In honor of Black History Month, Opera Exposures, a Staten Island-based not-for-profit organization devoted to furthering the careers of both seasoned and young professional singers at venues which are accessible and intimate, will offer its first musical program in St. Bartholomew's Chapel on Sunday, February 6, at 3:00 PM. The concert will focus on ElizaBeth Taylor Greenfield (1819-1876), the black operatic American soprano who became one of the most celebrated singers of her time in an era when slavery was still widespread. Referred to as "The BLACK SWAN," her influence as a singer and teacher has had a great impact for many generations since.
"The ElizaBeth Taylor Greenfield Story" is a 90-minute concert featuring arias made popular by Miss Greenfield in her own concerts. Since she sang as a soprano as well as a tenor and bass, two renowned singers will perform on the program: soprano Heather Hill will sing arias including "Salute a la France" from Le Fille du Regiment by Donizetti, "Ah non creda" from La Sonnambula by Bellini and "Regnava nell silencio" from Lucia di Lammermoor by Donizetti. She will be joined by tenor Robert Mack in duets by Donizetti as well as songs of Stephen Foster and Henry Bishop. Opera Exposures' Music Director JoNathan Kelly will be the pianist. The program will be narrated by popular raconteur and musicologist Dwight Owsley, a Board member of Opera Exposures. The concert is being produced by Edna Greenwich who founded Opera Exposures in 2004 and serves as its President.
The concert, presented as part of The Mid-Manhattan Performing Arts Foundation's "Great Music at St. Bart's" series, will be performed in The Chapel at St. Bartholomew's Church, 325 Park Avenue at 51st Street in Manhattan. Tickets are $50 and $40 (for students and seniors) and may be ordered online at www.stbarts.org, by phone at 212/378-0248, or by fax at 212/378-0281. Discounts are also available for church and school groups of 10 or more.
Born a slave in 1819 in Natchez, Mississippi, ElizaBeth Taylor Greenfield would become known as "The BLACK SWAN".......the first African American singer to gain recognition in both Europe and the United States. On March 31, 1853, in a landmark engagement, ElizaBeth Taylor Greenfield made her New York City debut at Metropolitan Hall, drawing an audience exceeding, 4,000. A few days following her recital, in hope of finding a good teacher to hone her vocal technique, she departed for England.
Shortly after her arrival in England, her manager abandoned her in London. Penniless and seeking out a fellow countrywoman also traveling in London, Miss Greenfield introduced herself to Harriet Beecher Stowe who, in turn, introduced her to The Duchess of Sutherland, an intimate of Queen Victoria. Before returning to the United States, ElizaBeth Taylor Greenfield sang in Buckingham Palace in a Royal Command Performance on May 10, 1854.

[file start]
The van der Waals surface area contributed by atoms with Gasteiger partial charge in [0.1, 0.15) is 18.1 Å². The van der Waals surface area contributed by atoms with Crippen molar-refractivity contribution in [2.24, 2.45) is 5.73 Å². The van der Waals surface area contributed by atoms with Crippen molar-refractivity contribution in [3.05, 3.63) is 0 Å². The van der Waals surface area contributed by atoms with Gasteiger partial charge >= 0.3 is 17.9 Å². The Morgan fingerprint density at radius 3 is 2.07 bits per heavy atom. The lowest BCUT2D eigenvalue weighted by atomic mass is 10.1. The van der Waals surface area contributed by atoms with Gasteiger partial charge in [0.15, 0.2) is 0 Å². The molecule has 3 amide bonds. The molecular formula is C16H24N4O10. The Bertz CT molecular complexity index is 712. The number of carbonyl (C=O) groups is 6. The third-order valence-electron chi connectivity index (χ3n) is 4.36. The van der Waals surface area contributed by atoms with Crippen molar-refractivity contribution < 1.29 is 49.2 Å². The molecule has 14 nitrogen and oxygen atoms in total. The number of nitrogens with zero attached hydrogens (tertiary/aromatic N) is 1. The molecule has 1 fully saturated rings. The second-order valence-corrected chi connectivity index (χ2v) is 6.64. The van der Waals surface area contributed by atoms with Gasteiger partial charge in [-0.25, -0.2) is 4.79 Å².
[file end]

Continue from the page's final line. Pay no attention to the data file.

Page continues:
During the Civil War, ElizaBeth Taylor Greenfield appeared alongside speakers such as Frederick Douglass and Francis E.W. Harper. Her death in Philadelphia on March 31, 1876, was noted in an obituary published in the New York Times on April 2, 1876.
"Miss ElizaBeth Taylor Greenfield, sometime known as the ‘BLACK SWAN," died suddenly of paralysis last Friday morning at her home in Philadelphia," the obituary noted. "Deceased was born a slave in Natchez, Miss., sixty eight years ago. When but one year old, her mistress, Mrs. ElizaBeth Greenfield, removed to Philadelphia, joined the Society of Friends, and manumitted the few slaves she then owned, most of them having previously been settled in Liberia. Previous to the death of her former mistress the deceased became somewhat distinguished by reason of her peculiar vocal abilities.
"Refused by a professor of music, on account of her color, to be included in the list of his pupils, she worked hard to overcome the difficulties surrounding her, and with marked success. Her improvement was rapid; she received invitations to entertain private parties, and frequently volunteered to aid various charities."
According to the obituary, "The first occasion on which she sang in public was before the Buffalo Musical Association. Her subsequent success was rapid. She visited Europe and sang before the various crowned heads, receiving everywhere lavish praise and innumerable presents. Among her patrons in England were the Duchess of Norfolk, the Duchess of Sutherland, and the Duchess of Argyle. On her return home, she was received with open arms by many who had formerly almost refused to give due acknowledgement to her great powers."
Opera Exposures (www.operaexposures.org) is a 501(c)3 tax exempt organization founded in 2004 by Edna Greenwich, who serves as president of the organization. "Although I myself am not a singer, I have always loved the opera and had great respect for all those singers who have worked hard to achieve success," says Ms. Greenwich. "Then in late 2003, I met this gentleman on the Staten Island Ferry and we discussed music and opera. As it turns out he was the head of the New York City Department of Citywide Services and he invited me to put together a concert performance for members of his department. It was an exciting invitation and it gave me the impetus to start what would become Opera Exposures. In February 2004, we staged our first concert at the Municipal Building on Centre Street and it was so successful we were invited back the next three years."